Trip Wheeler 2.15.2022

Bio: Junior Wrangler 1976.
Descriptor: Trip’s father was a wrangler at White Grass and encouraged Trip to work at the ranch.  In 1976, he was a junior wrangler for Frank Galey where he lived in a canvas tent, wrangled horses off the mountain at 5:00 am, enjoyed the Sunday Barbecues, the dude ranch rodeos and evenings spent in Jackson bar hopping.

Trip’s Story: One of the best summers I can remember was as a “Junior Wrangler” at The White Grass Ranch the summer of my senior year in high school (1976).

My father, Ted Wheeler, was a wrangler at The White Grass when he was young. Frank and my father were great buddies back then and remained close until Frank’s passing. He visited several times as time went on as a Dude to enjoy the fabulous atmosphere as well and the lifestyle we all found so great.

Growing up, I learned to ride at a local day camp when I was 12 and caught the bug. After Tarleton Day Camp, I attended Camp Tecumseh for three years in New Hampshire where I worked in the stables to earn some tuition money. While working in the stables, I started teaching riding to the junior campers as well as some seniors and staff.

Knowing that I loved riding, my dad reached out to Frank Galey and inquired about anything I might do at The White Grass. Frank offered me a spot in the “Junior Wrangler” program. Having no idea what I was in for off, I went..

Travel to The White Grass Ranch: Eighteen at the time, I was not a frequent flier so the idea of an unaccompanied flight to Wyoming, to a place I had never been, to “work” for people I had never met was daunting. Nevertheless, I made the flight without issue and was met by a quintessential cowboy named Lee at the Jackson Hole airport. I can only assume that this task given to Lee was not fully welcomed. Be that as it may, he was nice enough and into a ranch truck we jumped. Lee had brought along some provisions for the lengthy ride back to White Grass consisting of two six packs of Coors and some interesting smelling “tobacco” rolled into home made “cigarettes”. Needless to say, I was not about to be ungrateful to my host on day one so I shared the provisions on the ride. When we arrived at the ranch, Frank was outside waiting for his old buddy’s son to arrive. When he opened the door to the truck, my first step landed me face first on the warm Wyoming soil. My first impression was complete.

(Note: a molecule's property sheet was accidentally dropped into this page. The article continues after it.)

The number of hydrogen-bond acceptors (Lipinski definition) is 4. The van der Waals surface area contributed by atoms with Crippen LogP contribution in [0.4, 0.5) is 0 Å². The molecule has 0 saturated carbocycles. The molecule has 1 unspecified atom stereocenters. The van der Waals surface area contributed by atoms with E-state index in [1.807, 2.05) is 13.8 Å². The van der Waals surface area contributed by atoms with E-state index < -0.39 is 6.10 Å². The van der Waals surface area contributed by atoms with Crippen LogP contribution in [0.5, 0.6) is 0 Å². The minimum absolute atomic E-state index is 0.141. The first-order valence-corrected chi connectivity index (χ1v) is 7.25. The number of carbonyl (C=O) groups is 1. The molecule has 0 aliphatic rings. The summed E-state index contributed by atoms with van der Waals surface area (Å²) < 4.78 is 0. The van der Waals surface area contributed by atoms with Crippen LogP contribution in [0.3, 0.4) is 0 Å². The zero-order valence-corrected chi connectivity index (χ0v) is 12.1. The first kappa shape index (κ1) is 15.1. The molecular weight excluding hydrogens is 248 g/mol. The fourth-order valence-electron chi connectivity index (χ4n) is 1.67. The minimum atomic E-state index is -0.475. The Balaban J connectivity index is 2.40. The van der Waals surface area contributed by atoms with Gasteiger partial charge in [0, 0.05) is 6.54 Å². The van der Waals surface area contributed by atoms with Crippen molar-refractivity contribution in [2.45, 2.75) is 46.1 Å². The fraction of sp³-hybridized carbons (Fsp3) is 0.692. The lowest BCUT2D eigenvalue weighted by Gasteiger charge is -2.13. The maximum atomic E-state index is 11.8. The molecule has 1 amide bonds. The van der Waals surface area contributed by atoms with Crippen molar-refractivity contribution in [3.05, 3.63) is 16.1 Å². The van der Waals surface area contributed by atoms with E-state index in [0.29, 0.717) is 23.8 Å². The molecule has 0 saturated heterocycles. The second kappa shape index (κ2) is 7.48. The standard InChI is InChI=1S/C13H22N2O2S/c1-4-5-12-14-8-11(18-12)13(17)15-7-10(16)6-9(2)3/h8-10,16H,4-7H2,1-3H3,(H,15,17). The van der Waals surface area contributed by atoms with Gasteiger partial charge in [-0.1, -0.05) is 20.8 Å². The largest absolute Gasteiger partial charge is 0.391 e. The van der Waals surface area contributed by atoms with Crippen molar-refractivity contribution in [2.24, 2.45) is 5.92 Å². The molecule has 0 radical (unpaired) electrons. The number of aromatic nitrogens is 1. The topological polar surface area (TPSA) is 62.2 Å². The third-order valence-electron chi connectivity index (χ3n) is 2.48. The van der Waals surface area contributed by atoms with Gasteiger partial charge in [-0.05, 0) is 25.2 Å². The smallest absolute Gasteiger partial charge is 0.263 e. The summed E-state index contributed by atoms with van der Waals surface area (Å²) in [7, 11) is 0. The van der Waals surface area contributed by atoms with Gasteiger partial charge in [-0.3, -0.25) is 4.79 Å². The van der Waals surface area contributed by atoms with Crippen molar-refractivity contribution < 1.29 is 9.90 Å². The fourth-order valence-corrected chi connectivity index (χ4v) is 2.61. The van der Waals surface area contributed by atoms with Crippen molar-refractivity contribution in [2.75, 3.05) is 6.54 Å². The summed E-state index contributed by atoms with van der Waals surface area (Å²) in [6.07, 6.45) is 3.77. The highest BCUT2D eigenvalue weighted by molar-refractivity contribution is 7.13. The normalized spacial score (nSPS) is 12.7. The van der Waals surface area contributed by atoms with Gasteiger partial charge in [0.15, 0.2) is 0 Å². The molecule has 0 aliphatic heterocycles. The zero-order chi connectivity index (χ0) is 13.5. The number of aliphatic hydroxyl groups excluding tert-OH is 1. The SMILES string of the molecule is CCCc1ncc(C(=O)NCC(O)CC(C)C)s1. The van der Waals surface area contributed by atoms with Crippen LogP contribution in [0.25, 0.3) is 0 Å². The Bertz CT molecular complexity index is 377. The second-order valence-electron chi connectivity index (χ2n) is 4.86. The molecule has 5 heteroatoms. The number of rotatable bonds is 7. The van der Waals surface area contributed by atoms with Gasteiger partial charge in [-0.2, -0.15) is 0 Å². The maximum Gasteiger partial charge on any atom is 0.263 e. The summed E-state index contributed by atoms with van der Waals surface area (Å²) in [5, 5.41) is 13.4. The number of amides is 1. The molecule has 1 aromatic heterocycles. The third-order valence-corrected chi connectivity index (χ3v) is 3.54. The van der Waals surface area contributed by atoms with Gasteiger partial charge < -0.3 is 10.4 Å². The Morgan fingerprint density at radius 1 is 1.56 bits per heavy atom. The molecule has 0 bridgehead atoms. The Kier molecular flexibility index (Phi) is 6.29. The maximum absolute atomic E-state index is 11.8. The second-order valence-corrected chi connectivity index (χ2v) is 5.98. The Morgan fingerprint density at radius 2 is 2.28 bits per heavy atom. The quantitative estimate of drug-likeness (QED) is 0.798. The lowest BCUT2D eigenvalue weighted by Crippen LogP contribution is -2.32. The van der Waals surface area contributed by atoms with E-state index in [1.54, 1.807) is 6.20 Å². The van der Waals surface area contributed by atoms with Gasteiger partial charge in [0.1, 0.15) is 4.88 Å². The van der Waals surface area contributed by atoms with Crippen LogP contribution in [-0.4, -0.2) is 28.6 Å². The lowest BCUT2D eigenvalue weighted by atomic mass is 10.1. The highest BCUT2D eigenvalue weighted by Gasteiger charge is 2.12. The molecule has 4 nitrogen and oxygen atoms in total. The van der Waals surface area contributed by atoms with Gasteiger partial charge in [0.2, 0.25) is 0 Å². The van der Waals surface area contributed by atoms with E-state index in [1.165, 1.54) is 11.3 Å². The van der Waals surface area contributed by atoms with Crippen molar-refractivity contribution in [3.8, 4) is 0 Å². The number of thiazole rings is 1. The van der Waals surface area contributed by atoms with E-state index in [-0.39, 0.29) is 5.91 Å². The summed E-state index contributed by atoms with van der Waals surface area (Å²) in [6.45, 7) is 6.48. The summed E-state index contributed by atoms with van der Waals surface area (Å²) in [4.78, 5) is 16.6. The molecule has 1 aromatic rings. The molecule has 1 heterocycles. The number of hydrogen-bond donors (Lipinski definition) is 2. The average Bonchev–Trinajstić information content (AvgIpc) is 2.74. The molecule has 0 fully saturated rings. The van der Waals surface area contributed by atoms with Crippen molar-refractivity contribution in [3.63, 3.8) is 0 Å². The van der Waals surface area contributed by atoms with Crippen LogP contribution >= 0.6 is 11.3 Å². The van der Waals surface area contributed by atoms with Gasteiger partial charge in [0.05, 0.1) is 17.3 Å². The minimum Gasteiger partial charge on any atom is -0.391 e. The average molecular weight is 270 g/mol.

My lodging for the next eight weeks was a large tent setup at the far edge of the ranch suitable for 8-10 cots. A wooden latrine had been constructed so that we could shower etc right there. When I arrived, there were two Philippine fellas about my age finishing up their stay at the ranch. They were leaving the next day, so I had the entire shangri la to myself.  One particular night very late, I woke to the sound of a baby crying. There was a light in the “bathroom” that stayed on at night so as to be able to navigate in the dark. As the crying continued, I noticed a small obstruction move into the tent in the space between the tent and bathroom. Very shortly thereafter, I was alarmed to see a much larger “obstruction” block most of the light in the bathroom as it moved into the far end of the tent. Not waiting until I was able to come in contact with the issue, I put on my boots, backwards, and hightailed it down to the lodge. This was my introduction to the local black bear community.